WordsEye is a social platform that increases engagement and has real potential for boosting viral content

Creating viral content for social is a growing trend, but it’s hard to produce content you can guarantee will spread on Twitter and Facebook, especially when you have time constraints.

To help with this very real problem, New York-based startup WordsEye has developed an application that allows you to produce 3D images by describing them in natural language. Instead of just re-sharing a scene, you can modify it by just changing a few words or the camera angle and then re-share. This drives engagement because people can actually do something with the content they see in their feed.

Daniel Bauer, co-founder of WordsEye said the company has, “made ‘typing a picture’ almost as easy as sending a text message. This is really a new medium for communication and expression with visual imagery.”

He explained, “WordsEye scenes are very malleable and can be viewed from any angle, and modified by changing a few words – unlike other visual services like Instagram, Snapchat, or Bitstrips, who apply canned filters and templates to “static” imagery. WordsEye will turn curators, people who mainly collect and re-share pictures only, into creators.”

Co-founder Bob Coyne had worked on commercial 3D authoring software for years when he first came up with the idea for WordsEye. He realized that 3D graphics promised the ability to visualize almost anything you can imagine, but that existing authoring tools were just too difficult to use.

Being able to use natural language to describe a visual scene would break down this barrier and unlock this potential to a larger audience.

After working on the idea for a while, together with Gary Zamchick, Larry Stead, and Computational Linguist Richard Sproat, Coyne decided to return to Columbia for a PhD in Natural Language Processing.
At Columbia, Coyne continued to work on text-to-scene generation, funded by a multi-year NFS grant on the topic, together with his advisor Julia Hirschberg, Research Scientist Owen Rambow, and Daniel Bauer, another PhD candidate.

In early 2013 Coyne, Bauer, and Zamchick participated in the Innovation and Entrepreneurship Program at the Columbia Business School (IE@Columbia). A business plan was developed and WordsEye Inc was formed. The team participated in a number of venture competitions and pitch events, winning the grand prize at the 2013 New York State Business Plan Competition.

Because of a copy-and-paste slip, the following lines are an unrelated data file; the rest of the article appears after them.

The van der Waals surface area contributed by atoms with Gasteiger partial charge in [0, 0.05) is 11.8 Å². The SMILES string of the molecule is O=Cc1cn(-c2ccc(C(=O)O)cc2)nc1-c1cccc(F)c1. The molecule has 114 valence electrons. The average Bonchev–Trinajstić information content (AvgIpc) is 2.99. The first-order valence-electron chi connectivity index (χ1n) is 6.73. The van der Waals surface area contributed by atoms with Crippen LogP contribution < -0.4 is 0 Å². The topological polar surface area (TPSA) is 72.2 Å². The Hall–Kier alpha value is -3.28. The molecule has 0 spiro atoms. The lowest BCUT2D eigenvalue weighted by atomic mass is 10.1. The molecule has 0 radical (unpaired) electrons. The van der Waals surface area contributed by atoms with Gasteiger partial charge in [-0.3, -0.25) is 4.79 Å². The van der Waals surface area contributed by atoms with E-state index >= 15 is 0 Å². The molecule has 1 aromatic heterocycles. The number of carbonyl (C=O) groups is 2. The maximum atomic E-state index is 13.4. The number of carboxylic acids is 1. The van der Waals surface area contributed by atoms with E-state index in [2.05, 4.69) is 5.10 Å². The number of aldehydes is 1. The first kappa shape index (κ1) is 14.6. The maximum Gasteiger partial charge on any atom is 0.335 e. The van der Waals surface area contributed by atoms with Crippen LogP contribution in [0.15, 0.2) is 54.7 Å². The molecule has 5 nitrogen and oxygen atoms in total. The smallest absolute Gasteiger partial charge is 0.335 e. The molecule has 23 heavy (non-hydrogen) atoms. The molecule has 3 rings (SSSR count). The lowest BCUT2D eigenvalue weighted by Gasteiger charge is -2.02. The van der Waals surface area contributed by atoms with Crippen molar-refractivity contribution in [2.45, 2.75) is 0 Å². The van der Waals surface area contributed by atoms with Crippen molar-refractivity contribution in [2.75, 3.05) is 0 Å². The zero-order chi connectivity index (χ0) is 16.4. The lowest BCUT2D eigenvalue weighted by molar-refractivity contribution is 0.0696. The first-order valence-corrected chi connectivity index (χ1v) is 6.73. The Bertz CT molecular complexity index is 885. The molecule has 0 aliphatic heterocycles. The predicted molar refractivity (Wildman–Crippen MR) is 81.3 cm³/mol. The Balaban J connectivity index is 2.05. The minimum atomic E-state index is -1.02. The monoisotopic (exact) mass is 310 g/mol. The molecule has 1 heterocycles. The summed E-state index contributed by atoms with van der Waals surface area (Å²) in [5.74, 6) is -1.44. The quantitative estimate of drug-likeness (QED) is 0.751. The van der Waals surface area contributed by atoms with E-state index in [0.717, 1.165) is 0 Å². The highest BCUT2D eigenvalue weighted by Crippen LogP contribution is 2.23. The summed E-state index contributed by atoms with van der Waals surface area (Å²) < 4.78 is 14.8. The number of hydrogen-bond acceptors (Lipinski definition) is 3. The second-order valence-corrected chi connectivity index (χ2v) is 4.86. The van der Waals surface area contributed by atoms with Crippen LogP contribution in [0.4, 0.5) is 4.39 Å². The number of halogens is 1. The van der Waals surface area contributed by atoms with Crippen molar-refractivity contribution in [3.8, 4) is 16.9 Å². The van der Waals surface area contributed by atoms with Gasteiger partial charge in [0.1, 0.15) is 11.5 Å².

Bauer said, “We have since worked on developing the system into a finished product, creating social media features, enabling better graphics output, making the system scalable and moving it to the cloud.

“We have licensed technology developed at Columbia. We have raised some seed funding to support the company through most of the year. We will start opening the site in beta mode to a limited number or pre-registered users this month.”

The team is about to grow, adding expertise in mobile and game development.

WordsEye also has contractors working with them on 3D graphics engineering and design, and is going to add a mobile development intern, a Columbia MS student to its team shortly.

Now, the company has taken the next step by joining Columbia’s Startup Labs in New York, where it will join 63 other Columbia alums and their business partners in a co-working space provided by WeWork.

Bauer says joining the program is an extension of the environment he and his partners experienced while studying at Columbia.

Bauer commented, “Columbia has been an incredibly nurturing environment for us, providing academic background, a work environment, business skills, and a network. Contacts to most of our seed investors have been established through mentors and events at Columbia.

“The entrepreneurial environment at Columbia has really grown into an eco-system in the last year or so. We hope to stay connected to this environment by working at CSL. At the same time we knew we had to move off campus to grow as a company.”

The main benefit of joining the program Bauer explains is having joint office space to make working as a team much easier for the company.

“So far we often had to communicate by email or phone, which sometimes slowed things down. Conference room access is important to us, so we can organize team and board meetings,” he says.

Like many of the companies joining the scheme, WordsEye hopes that CSL will be more than a co-working space, offering mentorship and events.

“Co-working spaces do not only offer affordable work space, they also provide a community that offers experience, expertise, rapid feedback, and contacts,” he says. Those involved in the program need to make use of the network to get the most out of it.

Bauer thinks New York already offers one of the best environments for startups in the country and world-wide, predicting that, “technology transfer will become more important and immediate, so we will see an increasing number of research IP and technology based ventures building more innovative new products.”

We couldn’t agree more.